Monthly Archives: September 2010

The Best Part of Traveling

Earlier this week, Martin Fletcher wrote about stories he’s covered for NBC’s London bureau and about choosing a title for his book . His newest book, Walking Israel: A Personal Search for the Soul of a Nation, is now available.
What I loved about writing Walking Israel was meeting the people I came across during my walk, people I would never normally have come across, and who directed me towards aspects of Israel that had never occurred to me in my 35 years of reporting from there…continue reading here.

Field Stories without Names

Yesterday, Martin Fletcher wrote about stories he’s covered for NBC’s London bureau. His newest book, Walking Israel: A Personal Search for the Soul of a Nation, is now available. He will be blogging all week for the JBC/MJL Author Blog.
I’m lousy at titles; I may spend more time thinking about what to call a book than planning its content. But what I’ve discovered is it doesn’t matter much what I think because the publisher decides anyway. Continue reading here.

From Serious News to the Tabloids

Martin Fletcher’s newest book, Walking Israel: A Personal Search for the Soul of a Nation, will be available tomorrow. He will be blogging all week for the JBC/MJL Author Blog.

I left NBC News to write books. Which explains why I quickly found myself back on their doorstep, begging for work – paid work. Continue reading here.

J Literary Links

Posted by Naomi Firestone-Teeter

Continue reading here.

Leaving Mother Russia

In his last posts, Gal Beckerman wrote about barbecuing with hijackers and his other baby. His first book, When They Come for Us, We’ll Be Gone: The Epic Struggle to Save Soviet Jewry, will be available September 23rd. Gal, a staff writer at the Forward, has been blogging for the Jewish Book Council and MyJewishLearning’s Author Blog series all week.

There is a strange irony in having worked on a history of the Soviet Jewry movement at a moment when Israel often sees those who most cherish the upholding of human rights and international law as its enemies. The recent wars in Lebanon and Gaza happened while I was researching and writing the book, conflicts that were followed by allegations that Israel had committed war crimes, and then by Israel’s defenders fiercely denouncing the NGOs and other international bodies who made those claims.

I say ironic because during the period I examine in the book – the early 1960s to the late 1980s – it was Jews who spoke most often about the respect for human rights. It was the Soviet Jewry movement that made such effective use of the language of international law. It wasn’t so long ago, but attitudes have so clearly shifted, that the years I wrote about now seem like a Twilight Zone inverse of today. Setting aside that there are those who see extreme bias (and even anti-Semitism) behind the claims of Israeli human rights violations, the reality is that Israel appears to be on the opposite side of these universal principles, not the force that is defending them. And that is a real change.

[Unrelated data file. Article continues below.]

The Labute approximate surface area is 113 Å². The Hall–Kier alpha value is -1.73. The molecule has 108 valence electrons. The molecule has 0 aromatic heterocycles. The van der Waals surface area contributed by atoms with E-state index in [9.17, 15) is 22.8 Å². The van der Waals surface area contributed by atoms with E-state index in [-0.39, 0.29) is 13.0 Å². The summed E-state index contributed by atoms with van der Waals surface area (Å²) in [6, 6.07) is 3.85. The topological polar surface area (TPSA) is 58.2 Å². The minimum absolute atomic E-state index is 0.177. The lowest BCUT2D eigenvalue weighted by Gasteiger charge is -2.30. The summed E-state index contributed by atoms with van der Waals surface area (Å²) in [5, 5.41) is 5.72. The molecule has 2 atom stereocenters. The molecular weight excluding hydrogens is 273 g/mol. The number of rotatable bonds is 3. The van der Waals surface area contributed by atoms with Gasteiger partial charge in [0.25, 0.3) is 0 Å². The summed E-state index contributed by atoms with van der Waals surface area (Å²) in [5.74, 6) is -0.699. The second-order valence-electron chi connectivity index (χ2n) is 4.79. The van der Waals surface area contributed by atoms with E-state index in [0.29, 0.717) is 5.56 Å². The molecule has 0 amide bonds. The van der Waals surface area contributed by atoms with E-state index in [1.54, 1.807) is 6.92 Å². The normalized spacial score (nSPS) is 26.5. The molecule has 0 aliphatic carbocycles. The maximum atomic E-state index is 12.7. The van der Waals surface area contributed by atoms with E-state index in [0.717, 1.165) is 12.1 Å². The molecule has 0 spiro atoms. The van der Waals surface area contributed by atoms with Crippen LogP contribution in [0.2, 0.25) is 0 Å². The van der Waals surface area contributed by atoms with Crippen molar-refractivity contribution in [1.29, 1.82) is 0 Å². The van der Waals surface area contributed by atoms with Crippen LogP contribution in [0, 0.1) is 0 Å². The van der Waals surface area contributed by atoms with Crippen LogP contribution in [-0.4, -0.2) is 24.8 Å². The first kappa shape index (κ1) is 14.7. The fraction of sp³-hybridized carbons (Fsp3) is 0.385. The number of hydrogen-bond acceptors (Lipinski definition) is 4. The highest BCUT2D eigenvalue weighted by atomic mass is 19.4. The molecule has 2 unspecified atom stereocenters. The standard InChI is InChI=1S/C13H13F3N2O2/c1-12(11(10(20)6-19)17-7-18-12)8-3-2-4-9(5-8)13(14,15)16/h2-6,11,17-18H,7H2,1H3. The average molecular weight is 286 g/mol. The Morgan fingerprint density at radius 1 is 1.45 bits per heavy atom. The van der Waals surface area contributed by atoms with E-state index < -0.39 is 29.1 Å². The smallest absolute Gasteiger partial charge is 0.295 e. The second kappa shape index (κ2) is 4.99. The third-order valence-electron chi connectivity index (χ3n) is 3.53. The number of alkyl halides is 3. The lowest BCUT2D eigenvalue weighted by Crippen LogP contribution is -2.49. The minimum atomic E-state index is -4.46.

Back in the 1960s, Israel helped clandestinely to foment an international movement to help Soviet Jews, and they specifically focused on what they saw as the trampling of minority rights as the cause’s main argument. Throughout the years of the struggle, there was nothing more effective for both refuseniks (Jews who were refused emigration permits) and their American friends than to point to Article 13 of the Universal Declaration of Human Rights: “Everyone has the right to leave any country, including his own, and to return to his country.” In one samizdat journal, these words sat comfortably on the masthead next to Psalm 127, “If I forget thee, O Jerusalem.” Soviet human rights activists like Andrei Sakharov supported the movement passionately and his photo still hangs on Natan Sharansky’s office wall. He looked up to him as a hero.

And most importantly, when the Helsinki process started in 1975 – a series of multilateral meetings that consistently put the Soviets on the defensive about their internal policies – it was the condition of Soviet Jewry that most clearly illustrated the problem. There was almost complete overlap between the goals of those focused on defending universal principles and those who cared about what was also very clearly a Jewish cause.

When They Come for Us, We’ll Be Gone will be available next week.

Favorite Fictional Jewish Characters

Posted by Naomi Firestone-Teeter
In honor of Rosh Hashanah (and in time for Yom Kippur), The Huffington Post (and HuffPost readers) share their favorite Jewish fictional characters…continue reading here.

Etgar Keret on n+1

Posted by Naomi Firestone-Teeter

n+1 offers a preview of of Etgar Keret‘s latest book of short stories, Suddenly a Knock at the Door, not yet published in English, here. Continue reading here.